It is the trinity every classic rock fan is taught to revere. Clapton-Beck-Page. The three guitar gods all got their start in the seminal blues rock band the Yardbirds. The Yardbirds rose to fame after their manager’s previous act abandoned him for a protege of Brian Epstein’s named Andrew Loog Oldham. The band was the Rolling Stones. Starting in 1962 and over the next four years, the Yardbirds would have not one, not two, but three of rock’s most influential guitarists. Had he made it to England a few years earlier, Jimi Hendrix might have been in the band as well.
When the Yardbirds began, they had a young phenom named Anthony “Topper” Topham. And if that’s the first you’ve ever heard of him, it’s because the Yardbirds caught their break while he was still sixteen. Unlike George Harrison’s family, who let the young Beatle traipse off to Hamburg before his 18th birthday, Topham’s parents wanted him to finish his homework. So the ‘Birds went looking for a new lead guitarist. They found one from Kent named Eric Clapton. And soon the Yardbirds were bringing up the rear behind the Beatles and the Rolling Stones. Clapton was their featured player, a blues enthusiast who could do something previous guitar players could not. He could shred it.
But Clapton, by his own admission, was a pompous blues snob until later in his career. So he would soon quit. But the Yardbirds were taking off on the wings of a hit called “For Your Love.” But Clapton did not leave his bandmates hanging. He asked a childhood friend named Jimmy Page if he’d like to take over. Pagey was busy making money being a highly sought-after session guitarist. (That guitar you hear on the Kinks’ “You Really Got Me” and “All Day and All Night” is Page.) But Pagey had an idea. How about their mutual friend, the moody future model for Spinal Tap’s Nigel Tufnel, a brooding genius named Jeff Beck. Most Yardbirds tunes you still hear these days feature Beck on lead guitar. Soon, though, the Yardbirds needed a bass player, and Jimmy Page decided to take the job. But he had a plan. The moody, mercurial Mr. Beck would get pissy and walk off, leaving Page to take over. And take over he did. By 1968 with three replacement players, the Yardbirds would become the New Yardbirds would become Led Zeppelin. Page would achieve heavy metal immortality.
But it was Clapton who hit big first by forming Cream, then reinventing it as Blind Faith. By 1970, he was no longer that guy from Cream. He was ERIC CLAPTON! And Clapton was my first concert back in 1984 at Cleveland’s Blossom Music Center. But better yet, I caught him in 1987 with Phil Collins on drums and at the peak of his skills. Clapton abandoned the heavy music theme for country-tinged blues rock. He went from being the most pompous blues man in rock to becoming the keeper of the flame for the black blues men at whose feet he learned. Clapton, like Pink Floyd’s David Gilmour, has never been the flashiest guitar player. He once even suggested, after a tribute by Eddie Van Halen and Brian May, that the two men couldn’t play. Well, most people, including me, had their doubts, but they don’t play like Clapton. Like Gilmour, no one puts more Clapton through the guitar than Clapton.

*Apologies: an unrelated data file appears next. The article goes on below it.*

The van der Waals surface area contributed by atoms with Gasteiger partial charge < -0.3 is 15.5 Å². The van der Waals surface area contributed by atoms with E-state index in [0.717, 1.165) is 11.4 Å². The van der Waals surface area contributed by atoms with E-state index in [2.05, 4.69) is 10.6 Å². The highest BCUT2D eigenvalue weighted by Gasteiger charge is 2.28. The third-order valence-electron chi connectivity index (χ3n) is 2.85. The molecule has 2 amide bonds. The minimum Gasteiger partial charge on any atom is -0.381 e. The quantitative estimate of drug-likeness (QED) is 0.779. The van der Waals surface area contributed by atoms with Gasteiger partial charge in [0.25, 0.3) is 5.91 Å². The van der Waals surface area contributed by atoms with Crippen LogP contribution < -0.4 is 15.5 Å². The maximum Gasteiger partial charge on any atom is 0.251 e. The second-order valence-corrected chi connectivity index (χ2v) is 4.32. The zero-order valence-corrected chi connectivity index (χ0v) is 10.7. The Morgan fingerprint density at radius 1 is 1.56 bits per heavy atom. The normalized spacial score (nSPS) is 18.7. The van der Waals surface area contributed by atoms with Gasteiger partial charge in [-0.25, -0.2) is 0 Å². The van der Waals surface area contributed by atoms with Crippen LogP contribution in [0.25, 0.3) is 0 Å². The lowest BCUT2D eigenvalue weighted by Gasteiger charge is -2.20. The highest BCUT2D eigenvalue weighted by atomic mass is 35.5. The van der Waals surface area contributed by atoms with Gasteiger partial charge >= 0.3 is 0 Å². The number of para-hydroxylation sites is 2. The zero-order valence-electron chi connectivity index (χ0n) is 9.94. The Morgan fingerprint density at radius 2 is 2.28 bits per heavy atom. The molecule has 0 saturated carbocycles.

Beck, on the other hand, was not a singer and not a mysterious rock overlord. He was a guitar player. And after a series oflead singers that included Rod Stewart, Beck decided to shut up and play his guitar. It meant saying no to Pink Floyd and the Rolling Stones. He went jazz fusion, and against all odds, made a fortune as an instrumental artist. Appropriately enough, I finally saw Beck on his current tour at Cincinnati’s Riverbend, the counterpart to Blossom where I saw Clapton long ago.
But it was Jimmy Page who roared loudest. Led Zeppelin ruled the 1970s the way the Beatles would rule the 1960s and U2 would own the 80s. Every heavy metal trope you know of came from Zeppelin, and yet Zeppelin stayed original, never quite making the same album twice. They’ve regrouped a handful of times since the death of John Bonham in 1980, Bonham’s son Jason taking over in the late 80s. But a permanent reunion or a tour? They came close in the 90s, and I regret never catching Plant-Page. But I have yet to see my third Yardbird guitarist live. Robert Plant needs to get off his creeky ass and make a Zeppelin tour happen one last time.